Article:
IDEs and Remote Debugging

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This page is a work-in-progress.

Local port forwarding and proxy

Note: the vagrant-dryad environment has an open JDWP port, so no port-forwarding is necessary to debug that environment.

Tomcat runs with JVM debugging and remote management functionality enabled, as can be seen from a ps entry for Tomcat running on secundus:

dryad 13397 87.1 15.6 10064376 5159976 ? Sl 12:35 3:30 /usr/java/latest/bin/java ... -agentlib:jdwp=transport=dt_socket,address=8888,server=y,suspend=n

The JMX Remote Management port is 6969, and the JDWP port is 8888.

If these ports are not exposed by machines, whether production or development, they must be forwarded to be attached to with local tools. To forward the JDWP port for Tomcat, log into the machine (here, secundus) by ssh and bind the local JDWP port to the remote one:

ssh -L 8888:localhost:8888 $

This command connects to the remote machine, establishing a SOCKS proxy at port 9696 (an arbitrary port number), which is useful for JMX monitoring:

ssh -v -D 9696 $

Debugging unit tests

The vagrant test script bin/ may be updated as follows to enable debugging over JDWP during unit testing:

mvn clean package -DskipTests=false -Dmaven.test.skip=false -Ddefault.dspace.dir="$TEST_DIR" -Dmaven.surefire.debug="-Xdebug -Xrunjdwp:transport=dt_socket,server=y,suspend=y,address=8000 -Xnoagent -Djava.compiler=NONE"

Once the package task has begun, the test runner will pause and prompt that it is waiting for a connection over port 8000. Once a connection is made, for example, with a debugger built into an IDE, testing will resume. Debugging of Java code (test or non-test source) may proceed as normal.




IntelliJ IDEA

To create a debugging configuration for an application, open IntelliJ to a repository that has code at the same version as was used to build the remote application. In IDEA, select Run -> Debug ... -> Edit Configurations ... -> + -> Remote. In the new debug configuration that opens, update Host and Port to the relevant values for the given environment (see below). The "Command line arguments for running remote JVM" value should be the same as was used to start Tomcat with remote debugging enabled, e.g.:


and it should update automatically. Select Apply to save the configuration.

To start a debugging session, put a breakpoint in the code at the desired location by clicking next to the line number (which should cause a red dot to appear), then select the bug icon. Once the remote application reaches execution at the breakpoint, the debugger will highlight the current line of execution, which can then be advanced by pressing, e.g., the F7 key to step into the command or F8 key to step over it. The stop button in IntelliJ (red square) will exit the debugging session and allow the remote application to resume non-debug execution.

Dev and prod servers

The port value for dev and prod servers may be found by executing `ps` on the machine to be debugged. An example `ps` entry for may be seen above. Once port-forwarding is established with the remote machine, the debugging host is "localhost". For example, to debug, set host to "localhost" and port to "8888".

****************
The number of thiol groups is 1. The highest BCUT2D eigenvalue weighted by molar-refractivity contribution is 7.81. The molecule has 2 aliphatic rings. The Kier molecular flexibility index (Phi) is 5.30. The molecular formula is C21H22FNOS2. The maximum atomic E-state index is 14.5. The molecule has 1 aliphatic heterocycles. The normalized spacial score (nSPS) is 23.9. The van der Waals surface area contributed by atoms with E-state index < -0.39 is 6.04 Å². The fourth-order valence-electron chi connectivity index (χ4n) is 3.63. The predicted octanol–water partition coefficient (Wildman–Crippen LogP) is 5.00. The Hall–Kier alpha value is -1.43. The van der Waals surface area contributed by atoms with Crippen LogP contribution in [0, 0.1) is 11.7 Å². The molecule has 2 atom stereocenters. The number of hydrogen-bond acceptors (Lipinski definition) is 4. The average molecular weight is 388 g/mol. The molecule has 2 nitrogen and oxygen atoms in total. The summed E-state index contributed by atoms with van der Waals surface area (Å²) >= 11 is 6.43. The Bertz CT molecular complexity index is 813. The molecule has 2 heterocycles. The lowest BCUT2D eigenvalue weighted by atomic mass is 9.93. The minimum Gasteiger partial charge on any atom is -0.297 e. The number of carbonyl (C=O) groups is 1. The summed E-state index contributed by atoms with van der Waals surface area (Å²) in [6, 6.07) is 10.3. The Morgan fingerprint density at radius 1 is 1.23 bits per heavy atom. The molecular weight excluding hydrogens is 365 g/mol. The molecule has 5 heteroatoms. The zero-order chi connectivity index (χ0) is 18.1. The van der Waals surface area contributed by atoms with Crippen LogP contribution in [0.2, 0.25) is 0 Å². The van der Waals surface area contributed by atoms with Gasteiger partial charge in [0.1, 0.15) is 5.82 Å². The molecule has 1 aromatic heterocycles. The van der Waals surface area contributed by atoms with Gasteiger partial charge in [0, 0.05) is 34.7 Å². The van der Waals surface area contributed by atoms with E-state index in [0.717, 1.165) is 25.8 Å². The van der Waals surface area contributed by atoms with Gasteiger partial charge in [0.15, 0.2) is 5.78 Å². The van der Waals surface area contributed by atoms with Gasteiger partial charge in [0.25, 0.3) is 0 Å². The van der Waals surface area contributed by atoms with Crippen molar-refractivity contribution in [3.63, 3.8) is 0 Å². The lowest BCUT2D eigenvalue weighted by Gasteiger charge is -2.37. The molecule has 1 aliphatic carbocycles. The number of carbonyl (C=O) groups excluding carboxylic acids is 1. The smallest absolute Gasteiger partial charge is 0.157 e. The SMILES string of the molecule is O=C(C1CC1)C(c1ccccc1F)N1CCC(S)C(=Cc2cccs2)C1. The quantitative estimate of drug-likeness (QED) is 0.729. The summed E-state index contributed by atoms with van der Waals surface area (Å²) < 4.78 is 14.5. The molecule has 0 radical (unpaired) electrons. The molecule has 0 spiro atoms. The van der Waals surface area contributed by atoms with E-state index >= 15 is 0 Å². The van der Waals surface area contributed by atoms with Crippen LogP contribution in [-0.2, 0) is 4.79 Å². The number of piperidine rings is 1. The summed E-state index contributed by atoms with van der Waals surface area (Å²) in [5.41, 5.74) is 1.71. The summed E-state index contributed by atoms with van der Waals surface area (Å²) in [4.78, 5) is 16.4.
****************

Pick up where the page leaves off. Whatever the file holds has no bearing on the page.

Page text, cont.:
A vagrant-dryad environment has its JDWP port (8000) forwarded by default in the Vagrantfile config, so no ssh port forwarding is required to debug Tomcat there. However, Tomcat must be started in debug mode, which may be done by executing the startup script '~/dryad-tomcat/bin/'. Once Tomcat is running in debug mode, it may be debugged using host "" and port "8000".


Visual VM

VisualVM is a profiling tool that enables inspection of JVM runtime properties such as heap activity or CPU usage. VisualVM may be attached to a remote JVM, as long as the VM was started with remote management (e.g., JMX) enabled.

VisualVM will automatically detect JVMs running on its local environment. To add remote JVMs for monitoring, right-click "Remote" and select "Add remote host...". Enter the hostname of the remote host, then click OK. Once the name of the remote host appears, right-click it and select "Add JMX connection...". Enter the name of the host and the JMX port under Connection then click OK. If successful, an entry will be added for the running JVM session. Double-clicking that entry will allow the running JVM to be monitored.

Dev and prod servers

To run VisualVM against a remote dev or prod server, first set up a SOCKS proxy (see above, using port 9696). Then in VisualVM, go to Preferences -> Network. Select "Manual proxy settings", then enter "localhost" and "9696" under SOCKS proxy. Click OK.

When using a SOCKS proxy, the name of the remote host is its actual name, not "localhost". For example, to profile secundus, use "" as the new remote host. The name of the host and port for the JMX connection for secundus is "". (Note that the SOCKS proxy must be actively running for the connection to be made.)


Two steps are required to enable JMX management for a Vagrant environment: (1) open a JMX port for the Vagrant VM, (2) pass JMX configuration to Tomcat startup. Below, "6969" is used for the JMX port.

To open a JMX port, add the following line to the Vagrantfile and restart the Vagrant VM: "forwarded_port", guest: 6969, host: 6969

To enable JMX options in Tomcat, export relevant values before startup:

$ export JAVA_OPTS="$JAVA_OPTS -Djava.rmi.server.hostname="
$ ./dryad-tomcat/bin/

A remote profile for the Vagrant Tomcat JVM may be created using hostname "" and a JMX Connection "".

Note that if the network settings for VisualVM have been updated to use a SOCKS proxy, the host "" must be added as a "no proxy host" in the VisualVM network options.

Enabling JPDA Debugging


See Tomcat FAQ for details on configuring for remote debugging. Tomcat will default to JPDA on port 8000, server=y, transport=socket, and suspend=n

On a mac

catalina jpda start

On vagrant vm

Command-line DSpace